5 takeaways from Gov. Mary Fallin's State of the State Address
Gov. Mary Fallin kicked off the 2017 legislative session Monday afternoon, delivering her 7th State of the State Address. Here are five takeaways from the speech.
1. Sales tax reform
Fallin proposed eliminating the state sales tax on groceries, which she called "the most regressive tax on the books today." Fallin said the move would save a family of four between $350 to $676 per year. She also proposed modernizing the state's sales tax structure to better reflect the national shift from a manufacturing-based economy to a service-based economy. Expanding the state's sales tax base would allow lawmakers to eliminate the sales tax on groceries and could make it possible to lower the state income tax rate in the future, Fallin said.
2. Corporate tax elimination
Fallin also proposed eliminating the state's corporate income tax, which she called "one of the most volatile sources of revenue." She said doing so would reduce paperwork and red tape that burdens many small businesses in the state.
"Eliminating this tax provides more transparency as it also eliminates the need for the legislature to pick winners and losers with specific tax credits," she said.
3. Teacher pay raise
While she acknowledged that it wouldn't be a silver bullet for lagging classroom outcomes, Fallin called on lawmakers to enact a permanent pay raise for teachers.
"It is what the public and families want," Fallin said. "The pay raise may need to be phased in and it may be targeted, but it must be done."
In November, voters rejected State Question 779, which would have created a one-cent sales tax that would have funded a $5,000 increase in teacher pay. Several state lawmakers have pledged to work toward a permanent teacher pay raise during this year's legislative session.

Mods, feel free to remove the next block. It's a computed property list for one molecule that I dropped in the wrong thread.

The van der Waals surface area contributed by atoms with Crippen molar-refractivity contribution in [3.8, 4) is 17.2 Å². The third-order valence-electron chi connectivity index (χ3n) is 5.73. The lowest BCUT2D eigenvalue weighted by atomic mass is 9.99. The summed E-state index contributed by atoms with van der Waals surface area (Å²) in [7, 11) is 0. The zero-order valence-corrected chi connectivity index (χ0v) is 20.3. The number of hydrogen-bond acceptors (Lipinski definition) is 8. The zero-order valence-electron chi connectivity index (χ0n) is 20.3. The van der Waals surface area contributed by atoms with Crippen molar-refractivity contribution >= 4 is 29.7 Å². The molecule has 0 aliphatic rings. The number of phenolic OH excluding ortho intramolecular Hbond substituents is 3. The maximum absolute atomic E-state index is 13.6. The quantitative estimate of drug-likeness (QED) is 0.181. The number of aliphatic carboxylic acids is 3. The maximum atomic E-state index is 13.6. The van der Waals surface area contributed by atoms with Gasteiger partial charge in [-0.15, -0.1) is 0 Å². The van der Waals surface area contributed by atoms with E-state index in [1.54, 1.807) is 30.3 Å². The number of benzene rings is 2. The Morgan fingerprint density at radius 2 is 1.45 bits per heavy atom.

The defeat of SQ 779 was not a statement against teacher raises; it was a statement that Leg must do its duty & produce a better plan.— Senator David Holt (@davidfholt) November 9, 2016
4. Public safety
Fallin proposed reforms to the way the state handles its prison population, including a $50 million bond issue to fund new wings at a men's and women's prison dedicated to treatment and rehabilitation of substance abuse offenders. Fallin said that move would help ease overcrowding at the state's prisons. Oklahoma ranks second in the nation in terms of incarceration overall, and first for incarceration of women.
"There is unprecedented conservative support on this issue from groups such as the American Conservative Union and Law Enforcement Leaders to Reduce Crime and Incarceration," she said. "Meanwhile, smart, conservative states such as Texas, Utah, Georgia, Kentucky and South Dakota are already headed this direction and these states have seen better public safety outcomes by pursuing similar reforms."
Fallin said her administration is working with local health care leaders to develop a plan to curb rising health insurance premiums and deductibles in the state. For those problems, Fallin blamed the federal Affordable Care Act, which Congressional Republicans are working to repeal. Fallin said she hopes to reduce regulations to create cheaper health insurance plans, encourage the use of health savings accounts and rely on local programs like Insure Oklahoma to provide "health insurance that works for Oklahomans."